Cancer fears can be wrongly placed says APVMA science fellow

The Australian pesticide and Veterinary Medicine Authority (APVMA) Science Fellow, Professor Stewart—an internationally recognised cancer expert and one of Australia’s leading experts on carcinogenic substances— has had an article titled ‘Priorities for cancer prevention: lifestyle choices versus unavoidable exposures’ published in the March 2012 edition of Lancet Oncology. Professor Stewart’s paper reports that while it is good policy to regularly monitor for pesticide residues in our food and to adopt measures to reduce them to the lowest possible level, residues in the Australian food supply don’t account for any recognised burden of cancer. In his paper Professor Bernard Stewart says that smoking, drinking too much alcohol, obesity, and over-exposure to the sun are the big four proven causes of cancer. Yet many people worry about getting cancer from things like car interiors, pesticide residues in food, or certain cosmetic contaminants. “Modern society fears cancer above any other disease,” said Professor Stewart. “And sometimes people’s concerns about chemicals in food and consumer products may distract them from taking measures proven to reduce the likelihood of developing cancer,” he said. The APVMA Science Fellows Program was established in 2006 to enhance the quality of regulatory science and help build public confidence in the scientific assessment work undertaken by the APVMA.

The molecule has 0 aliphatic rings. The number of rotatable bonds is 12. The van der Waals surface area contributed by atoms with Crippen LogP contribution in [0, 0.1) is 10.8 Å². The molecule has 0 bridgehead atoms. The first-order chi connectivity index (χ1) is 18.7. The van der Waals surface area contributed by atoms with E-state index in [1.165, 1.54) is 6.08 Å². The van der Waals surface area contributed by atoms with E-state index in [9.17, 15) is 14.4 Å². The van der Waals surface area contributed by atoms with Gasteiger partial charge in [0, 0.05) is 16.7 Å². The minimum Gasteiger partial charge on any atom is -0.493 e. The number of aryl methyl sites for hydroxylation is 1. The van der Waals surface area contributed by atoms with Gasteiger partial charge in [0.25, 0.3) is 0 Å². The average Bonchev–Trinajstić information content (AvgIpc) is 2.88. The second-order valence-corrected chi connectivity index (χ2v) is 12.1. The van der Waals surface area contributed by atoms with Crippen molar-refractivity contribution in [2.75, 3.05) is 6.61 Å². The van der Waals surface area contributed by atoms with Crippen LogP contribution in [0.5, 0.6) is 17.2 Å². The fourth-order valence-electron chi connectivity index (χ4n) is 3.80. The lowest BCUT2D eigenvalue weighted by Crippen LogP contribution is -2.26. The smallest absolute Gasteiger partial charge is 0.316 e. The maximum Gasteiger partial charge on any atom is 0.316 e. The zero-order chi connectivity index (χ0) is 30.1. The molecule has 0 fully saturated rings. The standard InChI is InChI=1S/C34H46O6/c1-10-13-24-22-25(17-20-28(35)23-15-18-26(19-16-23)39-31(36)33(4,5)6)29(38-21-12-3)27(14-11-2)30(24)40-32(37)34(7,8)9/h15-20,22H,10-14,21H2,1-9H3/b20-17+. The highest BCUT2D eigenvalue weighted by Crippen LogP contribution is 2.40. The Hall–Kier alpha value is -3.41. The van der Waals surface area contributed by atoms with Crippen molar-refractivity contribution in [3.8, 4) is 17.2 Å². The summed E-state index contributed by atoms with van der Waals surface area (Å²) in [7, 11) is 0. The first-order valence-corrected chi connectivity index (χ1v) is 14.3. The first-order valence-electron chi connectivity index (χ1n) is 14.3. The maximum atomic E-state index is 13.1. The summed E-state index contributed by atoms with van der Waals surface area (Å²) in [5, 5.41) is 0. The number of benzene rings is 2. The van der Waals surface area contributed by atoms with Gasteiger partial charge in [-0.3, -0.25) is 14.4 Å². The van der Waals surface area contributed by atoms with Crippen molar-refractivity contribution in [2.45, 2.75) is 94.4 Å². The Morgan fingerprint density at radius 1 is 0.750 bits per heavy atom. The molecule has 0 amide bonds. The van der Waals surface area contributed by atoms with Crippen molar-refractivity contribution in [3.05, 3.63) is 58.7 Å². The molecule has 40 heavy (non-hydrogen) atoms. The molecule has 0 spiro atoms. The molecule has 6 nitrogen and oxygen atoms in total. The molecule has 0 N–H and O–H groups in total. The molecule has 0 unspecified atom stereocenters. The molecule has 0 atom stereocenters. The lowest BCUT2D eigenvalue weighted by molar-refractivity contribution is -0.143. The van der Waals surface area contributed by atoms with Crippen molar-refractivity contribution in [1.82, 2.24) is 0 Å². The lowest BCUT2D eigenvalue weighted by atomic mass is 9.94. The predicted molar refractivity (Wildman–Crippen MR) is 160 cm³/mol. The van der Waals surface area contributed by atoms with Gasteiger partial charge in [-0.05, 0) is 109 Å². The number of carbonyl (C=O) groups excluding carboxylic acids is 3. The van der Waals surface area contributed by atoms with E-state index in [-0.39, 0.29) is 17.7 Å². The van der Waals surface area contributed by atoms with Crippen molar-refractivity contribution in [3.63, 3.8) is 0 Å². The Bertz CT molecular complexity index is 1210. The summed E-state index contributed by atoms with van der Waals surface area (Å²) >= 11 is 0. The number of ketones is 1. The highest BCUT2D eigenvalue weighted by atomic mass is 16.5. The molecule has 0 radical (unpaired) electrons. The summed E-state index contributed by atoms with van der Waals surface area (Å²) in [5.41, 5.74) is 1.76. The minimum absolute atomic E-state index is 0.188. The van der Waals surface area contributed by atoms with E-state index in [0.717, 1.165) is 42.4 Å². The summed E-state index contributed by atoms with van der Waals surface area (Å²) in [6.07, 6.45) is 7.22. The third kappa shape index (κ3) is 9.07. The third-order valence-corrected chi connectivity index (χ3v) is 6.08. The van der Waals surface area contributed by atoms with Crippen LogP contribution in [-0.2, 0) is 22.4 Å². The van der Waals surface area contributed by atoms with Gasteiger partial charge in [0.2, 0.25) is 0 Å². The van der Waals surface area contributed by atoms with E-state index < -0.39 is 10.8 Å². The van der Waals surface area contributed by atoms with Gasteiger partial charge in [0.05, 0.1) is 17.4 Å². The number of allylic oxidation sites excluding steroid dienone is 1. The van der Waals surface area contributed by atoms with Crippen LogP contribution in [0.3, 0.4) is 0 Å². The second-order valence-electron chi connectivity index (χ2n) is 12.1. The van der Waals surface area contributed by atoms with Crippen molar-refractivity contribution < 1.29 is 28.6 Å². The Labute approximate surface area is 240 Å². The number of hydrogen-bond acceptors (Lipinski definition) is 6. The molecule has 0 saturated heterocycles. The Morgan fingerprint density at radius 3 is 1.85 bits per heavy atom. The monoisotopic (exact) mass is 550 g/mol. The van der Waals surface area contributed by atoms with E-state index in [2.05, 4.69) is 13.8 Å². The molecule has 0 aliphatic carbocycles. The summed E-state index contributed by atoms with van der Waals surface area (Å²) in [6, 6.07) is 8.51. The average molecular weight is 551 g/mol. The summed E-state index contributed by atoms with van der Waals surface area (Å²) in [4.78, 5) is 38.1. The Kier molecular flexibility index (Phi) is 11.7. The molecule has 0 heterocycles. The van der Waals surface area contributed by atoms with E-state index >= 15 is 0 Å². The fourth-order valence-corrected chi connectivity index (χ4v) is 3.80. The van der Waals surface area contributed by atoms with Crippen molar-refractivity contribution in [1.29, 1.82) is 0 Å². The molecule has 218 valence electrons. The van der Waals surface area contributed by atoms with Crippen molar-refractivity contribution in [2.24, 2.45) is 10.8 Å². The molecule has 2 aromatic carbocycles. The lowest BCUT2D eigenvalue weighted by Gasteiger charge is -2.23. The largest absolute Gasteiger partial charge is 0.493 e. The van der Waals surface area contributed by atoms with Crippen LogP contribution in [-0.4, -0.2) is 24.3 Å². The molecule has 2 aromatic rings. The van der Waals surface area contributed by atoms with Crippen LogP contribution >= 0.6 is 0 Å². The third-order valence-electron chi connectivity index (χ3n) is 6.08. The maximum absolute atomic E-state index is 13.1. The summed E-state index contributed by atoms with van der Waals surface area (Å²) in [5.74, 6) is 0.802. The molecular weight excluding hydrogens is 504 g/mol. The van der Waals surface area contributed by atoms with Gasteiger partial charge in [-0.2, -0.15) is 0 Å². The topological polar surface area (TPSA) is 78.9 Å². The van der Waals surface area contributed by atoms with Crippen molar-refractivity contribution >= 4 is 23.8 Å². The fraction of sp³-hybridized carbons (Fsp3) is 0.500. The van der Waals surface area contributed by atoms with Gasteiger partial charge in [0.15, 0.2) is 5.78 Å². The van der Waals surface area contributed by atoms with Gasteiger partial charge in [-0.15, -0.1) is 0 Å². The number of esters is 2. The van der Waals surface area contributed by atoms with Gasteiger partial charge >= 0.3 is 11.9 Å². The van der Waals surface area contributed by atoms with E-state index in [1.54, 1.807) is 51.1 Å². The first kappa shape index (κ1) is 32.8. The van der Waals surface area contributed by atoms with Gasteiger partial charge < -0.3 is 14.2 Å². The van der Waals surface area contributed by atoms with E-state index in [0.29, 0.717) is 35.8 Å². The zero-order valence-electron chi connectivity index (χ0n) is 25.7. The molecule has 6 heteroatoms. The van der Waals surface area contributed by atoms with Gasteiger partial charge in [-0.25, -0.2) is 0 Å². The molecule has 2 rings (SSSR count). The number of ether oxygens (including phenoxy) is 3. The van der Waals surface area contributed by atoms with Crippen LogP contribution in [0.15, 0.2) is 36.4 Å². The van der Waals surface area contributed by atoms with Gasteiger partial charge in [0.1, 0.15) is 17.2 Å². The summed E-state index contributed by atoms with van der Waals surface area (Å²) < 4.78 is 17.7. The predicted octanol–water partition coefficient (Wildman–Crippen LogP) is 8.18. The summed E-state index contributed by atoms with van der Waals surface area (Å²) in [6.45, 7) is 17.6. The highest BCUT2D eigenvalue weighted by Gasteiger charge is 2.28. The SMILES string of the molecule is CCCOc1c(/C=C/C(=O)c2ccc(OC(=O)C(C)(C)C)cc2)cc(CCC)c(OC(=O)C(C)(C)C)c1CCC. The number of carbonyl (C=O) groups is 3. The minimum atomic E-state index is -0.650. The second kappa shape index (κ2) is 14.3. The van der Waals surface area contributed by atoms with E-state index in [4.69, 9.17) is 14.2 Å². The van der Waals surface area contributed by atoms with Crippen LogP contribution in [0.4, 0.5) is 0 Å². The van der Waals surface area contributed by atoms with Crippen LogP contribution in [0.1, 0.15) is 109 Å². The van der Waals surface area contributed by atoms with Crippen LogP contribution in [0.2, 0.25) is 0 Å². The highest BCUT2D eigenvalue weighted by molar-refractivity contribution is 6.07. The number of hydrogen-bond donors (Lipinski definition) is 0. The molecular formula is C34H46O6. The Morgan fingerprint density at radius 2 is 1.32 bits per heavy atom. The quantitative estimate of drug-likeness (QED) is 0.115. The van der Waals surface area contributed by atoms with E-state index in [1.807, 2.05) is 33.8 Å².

The Australian Pesticide & Veterinary Medicine Authority, 16 April 2012 ; ;